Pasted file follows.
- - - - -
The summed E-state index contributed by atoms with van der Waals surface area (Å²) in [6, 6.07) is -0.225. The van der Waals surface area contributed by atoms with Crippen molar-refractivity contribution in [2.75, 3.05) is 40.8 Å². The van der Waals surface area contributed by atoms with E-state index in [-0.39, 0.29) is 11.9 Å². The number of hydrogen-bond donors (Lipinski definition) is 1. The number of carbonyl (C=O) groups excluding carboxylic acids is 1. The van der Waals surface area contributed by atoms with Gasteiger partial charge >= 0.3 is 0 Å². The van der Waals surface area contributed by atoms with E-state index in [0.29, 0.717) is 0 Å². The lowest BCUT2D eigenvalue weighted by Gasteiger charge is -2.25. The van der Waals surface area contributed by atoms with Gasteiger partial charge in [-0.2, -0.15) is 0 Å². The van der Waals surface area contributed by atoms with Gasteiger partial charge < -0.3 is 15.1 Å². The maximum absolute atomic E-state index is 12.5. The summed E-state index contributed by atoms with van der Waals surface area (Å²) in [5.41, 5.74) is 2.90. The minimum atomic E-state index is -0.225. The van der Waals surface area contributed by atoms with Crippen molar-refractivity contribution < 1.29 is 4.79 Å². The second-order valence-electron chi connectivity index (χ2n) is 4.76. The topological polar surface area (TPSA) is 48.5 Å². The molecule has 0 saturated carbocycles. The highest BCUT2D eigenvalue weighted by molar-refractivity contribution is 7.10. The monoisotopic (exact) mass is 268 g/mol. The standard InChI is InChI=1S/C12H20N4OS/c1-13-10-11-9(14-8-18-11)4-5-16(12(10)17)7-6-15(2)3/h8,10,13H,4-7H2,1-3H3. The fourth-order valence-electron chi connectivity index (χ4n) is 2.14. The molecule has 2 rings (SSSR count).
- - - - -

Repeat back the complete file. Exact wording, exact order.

The summed E-state index contributed by atoms with van der Waals surface area (Å²) in [6, 6.07) is -0.225. The van der Waals surface area contributed by atoms with Crippen molar-refractivity contribution in [2.75, 3.05) is 40.8 Å². The van der Waals surface area contributed by atoms with E-state index in [-0.39, 0.29) is 11.9 Å². The number of hydrogen-bond donors (Lipinski definition) is 1. The number of carbonyl (C=O) groups excluding carboxylic acids is 1. The van der Waals surface area contributed by atoms with Gasteiger partial charge >= 0.3 is 0 Å². The van der Waals surface area contributed by atoms with E-state index in [0.29, 0.717) is 0 Å². The lowest BCUT2D eigenvalue weighted by Gasteiger charge is -2.25. The van der Waals surface area contributed by atoms with Gasteiger partial charge in [-0.2, -0.15) is 0 Å². The van der Waals surface area contributed by atoms with Gasteiger partial charge < -0.3 is 15.1 Å². The maximum absolute atomic E-state index is 12.5. The summed E-state index contributed by atoms with van der Waals surface area (Å²) in [5.41, 5.74) is 2.90. The minimum atomic E-state index is -0.225. The van der Waals surface area contributed by atoms with Crippen molar-refractivity contribution < 1.29 is 4.79 Å². The second-order valence-electron chi connectivity index (χ2n) is 4.76. The topological polar surface area (TPSA) is 48.5 Å². The molecule has 0 saturated carbocycles. The highest BCUT2D eigenvalue weighted by molar-refractivity contribution is 7.10. The monoisotopic (exact) mass is 268 g/mol. The standard InChI is InChI=1S/C12H20N4OS/c1-13-10-11-9(14-8-18-11)4-5-16(12(10)17)7-6-15(2)3/h8,10,13H,4-7H2,1-3H3. The fourth-order valence-electron chi connectivity index (χ4n) is 2.14. The molecule has 2 rings (SSSR count).